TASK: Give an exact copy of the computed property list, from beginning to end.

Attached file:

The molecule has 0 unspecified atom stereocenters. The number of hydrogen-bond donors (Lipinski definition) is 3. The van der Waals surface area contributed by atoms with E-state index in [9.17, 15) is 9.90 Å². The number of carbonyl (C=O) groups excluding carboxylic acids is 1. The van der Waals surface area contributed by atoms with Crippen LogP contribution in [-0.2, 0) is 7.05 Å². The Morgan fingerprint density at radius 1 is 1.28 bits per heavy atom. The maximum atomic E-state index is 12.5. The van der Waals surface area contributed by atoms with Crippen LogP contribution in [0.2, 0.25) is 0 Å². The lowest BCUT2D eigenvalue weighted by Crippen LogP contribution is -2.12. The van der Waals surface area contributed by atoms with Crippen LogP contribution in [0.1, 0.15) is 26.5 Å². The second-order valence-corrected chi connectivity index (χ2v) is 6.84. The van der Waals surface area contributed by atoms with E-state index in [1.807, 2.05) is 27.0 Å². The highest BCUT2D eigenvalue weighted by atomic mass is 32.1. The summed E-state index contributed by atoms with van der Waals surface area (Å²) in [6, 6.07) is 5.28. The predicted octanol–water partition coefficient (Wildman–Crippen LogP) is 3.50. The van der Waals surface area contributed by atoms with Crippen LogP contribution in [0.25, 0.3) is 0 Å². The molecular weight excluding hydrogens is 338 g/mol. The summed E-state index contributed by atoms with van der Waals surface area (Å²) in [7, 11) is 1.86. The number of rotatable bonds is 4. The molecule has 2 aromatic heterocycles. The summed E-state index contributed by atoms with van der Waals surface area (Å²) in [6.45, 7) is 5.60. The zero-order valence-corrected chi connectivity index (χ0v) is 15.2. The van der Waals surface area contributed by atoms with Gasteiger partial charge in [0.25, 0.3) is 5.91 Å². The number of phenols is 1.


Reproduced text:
The molecule has 0 unspecified atom stereocenters. The number of hydrogen-bond donors (Lipinski definition) is 3. The van der Waals surface area contributed by atoms with E-state index in [9.17, 15) is 9.90 Å². The number of carbonyl (C=O) groups excluding carboxylic acids is 1. The van der Waals surface area contributed by atoms with Crippen LogP contribution in [-0.2, 0) is 7.05 Å². The Morgan fingerprint density at radius 1 is 1.28 bits per heavy atom. The maximum atomic E-state index is 12.5. The van der Waals surface area contributed by atoms with Crippen LogP contribution in [0.2, 0.25) is 0 Å². The lowest BCUT2D eigenvalue weighted by Crippen LogP contribution is -2.12. The van der Waals surface area contributed by atoms with Crippen LogP contribution in [0.1, 0.15) is 26.5 Å². The second-order valence-corrected chi connectivity index (χ2v) is 6.84. The van der Waals surface area contributed by atoms with E-state index in [1.807, 2.05) is 27.0 Å². The highest BCUT2D eigenvalue weighted by atomic mass is 32.1. The summed E-state index contributed by atoms with van der Waals surface area (Å²) in [6, 6.07) is 5.28. The predicted octanol–water partition coefficient (Wildman–Crippen LogP) is 3.50. The van der Waals surface area contributed by atoms with Crippen LogP contribution in [0.25, 0.3) is 0 Å². The molecular weight excluding hydrogens is 338 g/mol. The summed E-state index contributed by atoms with van der Waals surface area (Å²) in [7, 11) is 1.86. The number of rotatable bonds is 4. The molecule has 2 aromatic heterocycles. The summed E-state index contributed by atoms with van der Waals surface area (Å²) in [6.45, 7) is 5.60. The zero-order valence-corrected chi connectivity index (χ0v) is 15.2. The van der Waals surface area contributed by atoms with Gasteiger partial charge in [0.25, 0.3) is 5.91 Å². The number of phenols is 1.